Search Images Maps Play YouTube News Gmail Drive More »
Sign in
Screen reader users: click this link for accessible mode. Accessible mode has the same essential features but works better with your reader.

Patents

  1. Advanced Patent Search
Publication numberUS4460387 A
Publication typeGrant
Application numberUS 06/331,069
Publication dateJul 17, 1984
Filing dateDec 16, 1981
Priority dateDec 16, 1981
Fee statusLapsed
Also published asCA1185190A, CA1185190A1
Publication number06331069, 331069, US 4460387 A, US 4460387A, US-A-4460387, US4460387 A, US4460387A
InventorsWilliam R. Barron, Peter E. Zell
Original AssigneeAmerican Sterilizer Company
Export CitationBiBTeX, EndNote, RefMan
External Links: USPTO, USPTO Assignment, Espacenet
Discharge evacuation system
US 4460387 A
Abstract
A discharge evacuation system includes a conduit which accepts a fluid discharge containing a liquid discharge and a gaseous discharge. The conduit includes a main outlet through which the liquid discharge flows from the conduit into the discharge side of a plumbing system and a backup outlet through which at least a portion of the liquid discharge flows from the conduit when a predetermined volume of liquid discharge backs up within the conduit. Apparatus is provided for removing at least a portion of the gaseous discharge from the conduit and directing the flow of the portion of the gaseous discharge to an area remote from the area in which the conduit is located.
Images(4)
Previous page
Next page
Claims(5)
What is claimed is:
1. A system for evacuating the fluid discharge of an apparatus, the fluid discharge containing a liquid discharge and a gaseous discharge comprising:
a conduit defining an inlet through which the fluid discharge flows into said conduit, a main outlet through which the liquid discharge flows from said conduit into the discharge side of a plumbing system and a backup outlet which provides fluid communication between the interior of said conduit and both the exterior of said conduit and the exterior of the plumbing system and through which at least a portion of the liquid discharge flows from the conduit when a predetermined volume of liquid discharge backs up in said conduit;
said backup outlet defining an overflow rim over which said discharge flows through said backup outlet when said discharge occupies said predetermined volume;
said overflow rim and said inlet defining an airgap therebetween that prevents said discharge from coming into contact with said inlet before said discharge flows through said backup outlet over said overflow rim; and
means for removing at least a portion of the gaseous discharge from said conduit and directing the gaseous discharge to an area remote from the area in which said conduit is located to prevent the gaseous discharge from escaping from said conduit through said backup outlet.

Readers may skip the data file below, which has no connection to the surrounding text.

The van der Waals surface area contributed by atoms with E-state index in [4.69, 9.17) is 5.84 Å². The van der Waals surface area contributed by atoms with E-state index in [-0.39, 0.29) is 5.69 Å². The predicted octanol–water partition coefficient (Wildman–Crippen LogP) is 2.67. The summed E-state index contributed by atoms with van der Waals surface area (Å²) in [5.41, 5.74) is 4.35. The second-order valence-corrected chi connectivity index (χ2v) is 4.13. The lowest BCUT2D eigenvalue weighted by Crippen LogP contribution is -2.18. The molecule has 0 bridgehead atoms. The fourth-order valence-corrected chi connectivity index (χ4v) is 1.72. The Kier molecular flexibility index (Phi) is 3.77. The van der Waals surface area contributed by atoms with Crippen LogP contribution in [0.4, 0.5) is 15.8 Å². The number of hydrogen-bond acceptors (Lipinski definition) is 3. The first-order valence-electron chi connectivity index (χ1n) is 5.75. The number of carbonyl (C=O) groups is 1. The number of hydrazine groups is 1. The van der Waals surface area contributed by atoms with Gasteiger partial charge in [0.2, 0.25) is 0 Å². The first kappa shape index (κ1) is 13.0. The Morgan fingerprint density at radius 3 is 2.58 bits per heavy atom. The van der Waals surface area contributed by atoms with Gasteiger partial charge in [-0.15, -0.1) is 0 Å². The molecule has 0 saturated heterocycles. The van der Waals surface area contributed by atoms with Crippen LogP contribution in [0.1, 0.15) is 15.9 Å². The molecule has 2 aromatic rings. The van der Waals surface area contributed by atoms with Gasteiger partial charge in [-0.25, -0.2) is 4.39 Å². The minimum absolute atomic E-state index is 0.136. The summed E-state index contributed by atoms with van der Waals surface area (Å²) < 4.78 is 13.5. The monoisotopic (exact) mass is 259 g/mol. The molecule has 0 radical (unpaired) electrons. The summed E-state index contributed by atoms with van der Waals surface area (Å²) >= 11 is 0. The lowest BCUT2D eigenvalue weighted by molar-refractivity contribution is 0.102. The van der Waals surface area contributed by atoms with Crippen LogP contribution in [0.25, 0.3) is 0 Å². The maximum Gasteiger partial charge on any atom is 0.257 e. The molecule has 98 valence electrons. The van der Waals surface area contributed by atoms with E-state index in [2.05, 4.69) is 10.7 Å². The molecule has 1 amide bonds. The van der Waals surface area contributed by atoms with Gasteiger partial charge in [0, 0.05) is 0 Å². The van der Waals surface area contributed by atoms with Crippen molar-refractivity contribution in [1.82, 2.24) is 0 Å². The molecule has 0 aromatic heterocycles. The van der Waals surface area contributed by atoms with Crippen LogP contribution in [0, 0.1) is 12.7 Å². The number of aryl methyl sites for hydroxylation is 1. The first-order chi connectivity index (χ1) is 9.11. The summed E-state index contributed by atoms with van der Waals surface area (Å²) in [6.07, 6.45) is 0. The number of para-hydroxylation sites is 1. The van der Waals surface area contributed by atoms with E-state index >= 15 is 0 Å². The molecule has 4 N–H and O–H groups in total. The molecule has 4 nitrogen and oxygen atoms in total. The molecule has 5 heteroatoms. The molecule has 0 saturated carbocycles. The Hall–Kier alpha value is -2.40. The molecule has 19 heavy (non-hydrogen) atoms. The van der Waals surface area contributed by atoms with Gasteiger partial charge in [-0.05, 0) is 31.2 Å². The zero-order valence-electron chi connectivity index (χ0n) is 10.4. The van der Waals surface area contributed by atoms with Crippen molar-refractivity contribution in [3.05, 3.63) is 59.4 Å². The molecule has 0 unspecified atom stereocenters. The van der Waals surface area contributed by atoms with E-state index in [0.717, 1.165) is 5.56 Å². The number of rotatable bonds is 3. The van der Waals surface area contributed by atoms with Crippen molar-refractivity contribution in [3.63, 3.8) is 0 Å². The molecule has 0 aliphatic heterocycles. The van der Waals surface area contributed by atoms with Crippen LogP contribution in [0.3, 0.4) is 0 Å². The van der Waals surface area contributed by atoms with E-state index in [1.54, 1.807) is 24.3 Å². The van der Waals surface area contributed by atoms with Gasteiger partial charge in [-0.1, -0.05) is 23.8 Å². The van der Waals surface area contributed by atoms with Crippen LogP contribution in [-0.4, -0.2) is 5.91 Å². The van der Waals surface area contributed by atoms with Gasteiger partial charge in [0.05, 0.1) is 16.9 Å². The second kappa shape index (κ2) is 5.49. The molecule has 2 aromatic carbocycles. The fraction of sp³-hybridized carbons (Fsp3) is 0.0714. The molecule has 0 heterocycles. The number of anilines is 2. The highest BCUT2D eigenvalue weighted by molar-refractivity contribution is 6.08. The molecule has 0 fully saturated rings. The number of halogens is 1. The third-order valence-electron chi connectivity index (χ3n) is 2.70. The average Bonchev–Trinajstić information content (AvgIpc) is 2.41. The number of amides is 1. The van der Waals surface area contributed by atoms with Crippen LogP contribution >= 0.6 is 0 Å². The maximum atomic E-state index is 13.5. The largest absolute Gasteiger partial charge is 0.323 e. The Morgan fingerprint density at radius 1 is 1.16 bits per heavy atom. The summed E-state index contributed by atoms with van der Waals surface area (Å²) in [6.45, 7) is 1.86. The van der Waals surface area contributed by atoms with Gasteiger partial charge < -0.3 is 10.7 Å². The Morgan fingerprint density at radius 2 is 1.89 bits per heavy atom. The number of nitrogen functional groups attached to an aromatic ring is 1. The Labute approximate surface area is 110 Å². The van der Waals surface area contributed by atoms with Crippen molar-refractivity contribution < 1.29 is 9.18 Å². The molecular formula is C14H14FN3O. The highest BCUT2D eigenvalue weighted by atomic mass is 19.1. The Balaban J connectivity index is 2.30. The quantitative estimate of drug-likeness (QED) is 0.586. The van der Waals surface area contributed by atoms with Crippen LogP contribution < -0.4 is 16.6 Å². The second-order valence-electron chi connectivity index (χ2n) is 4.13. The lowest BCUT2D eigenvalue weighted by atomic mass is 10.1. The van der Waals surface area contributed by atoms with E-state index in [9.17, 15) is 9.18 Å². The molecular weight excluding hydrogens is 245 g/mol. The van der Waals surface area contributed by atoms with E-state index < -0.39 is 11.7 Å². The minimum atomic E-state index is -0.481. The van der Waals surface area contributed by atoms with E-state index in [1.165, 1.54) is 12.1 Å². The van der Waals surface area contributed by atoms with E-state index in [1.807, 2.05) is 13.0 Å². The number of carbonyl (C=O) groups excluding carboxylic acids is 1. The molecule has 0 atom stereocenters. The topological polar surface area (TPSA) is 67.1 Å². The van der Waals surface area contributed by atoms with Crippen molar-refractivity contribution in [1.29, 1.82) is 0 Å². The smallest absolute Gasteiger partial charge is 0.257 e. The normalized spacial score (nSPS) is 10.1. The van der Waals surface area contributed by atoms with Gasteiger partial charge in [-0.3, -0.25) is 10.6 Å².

2. The system recited in claim 1 wherein said removing means comprises:
an exhaust outlet defined by said conduit through which said portion of the gaseous discharge can flow from said conduit; and
means for drawing said portion of the gaseous discharge from said conduit through said exhaust outlet to said remote area.
3. The system as recited in claim 2 wherein said drawing means comprises:
a nozzle secured to said conduit, the inlet of said nozzle being in fluid communication with said exhaust outlet;
a hose secured to the outlet of said nozzle having an inlet that is in fluid communication with said nozzle outlet; and
an exhaust blower assembly having an inlet that is secured to the outlet of said hose and in fluid communication therewith, said exhaust blower being capable of creating a negative pressure at said backup outlet and drawing air and said portion of the gaseous discharge from said conduit through said exhaust outlet and hose.
4. The system recited in claim 1 wherein said gaseous discharge is gaseous sterilant.
5. The system recited in claim 1 further comprising a blocking member secured to the interior surface of said conduit between (i) the normal path of flow of the discharged liquid through said conduit from said inlet to said main outlet and (ii) said backup outlet, to prevent liquid discharge reflected from said normal path of flow from passing through said backup outlet.
Description
BACKGROUND OF THE INVENTION

1. Field of the Invention

The present invention relates to fluid waste disposal and, more specifically, to an evacuation system for accepting a fluid discharge and removing gas from the fluid discharge to an area remote from areas in which personnel are present.

2. Description of the Prior Art

Noxious or irritating gases are used commonly as sterilants in sterilizers. Ethylene oxide, for example, is used in many types of sterilizers and is toxic. Ethylene oxide is removed from the chamber at the conclusion of one type of ethylene oxide sterilization process, mixed with water and disposed of through a plumbing system. Some plumbing codes require that precautions be taken to prevent liquid from the discharge side of the plumbing system from backing up into the sterilizing chamber and contaminating the supply side of the plumbing system when the discharge side of the plumbing system becomes blocked.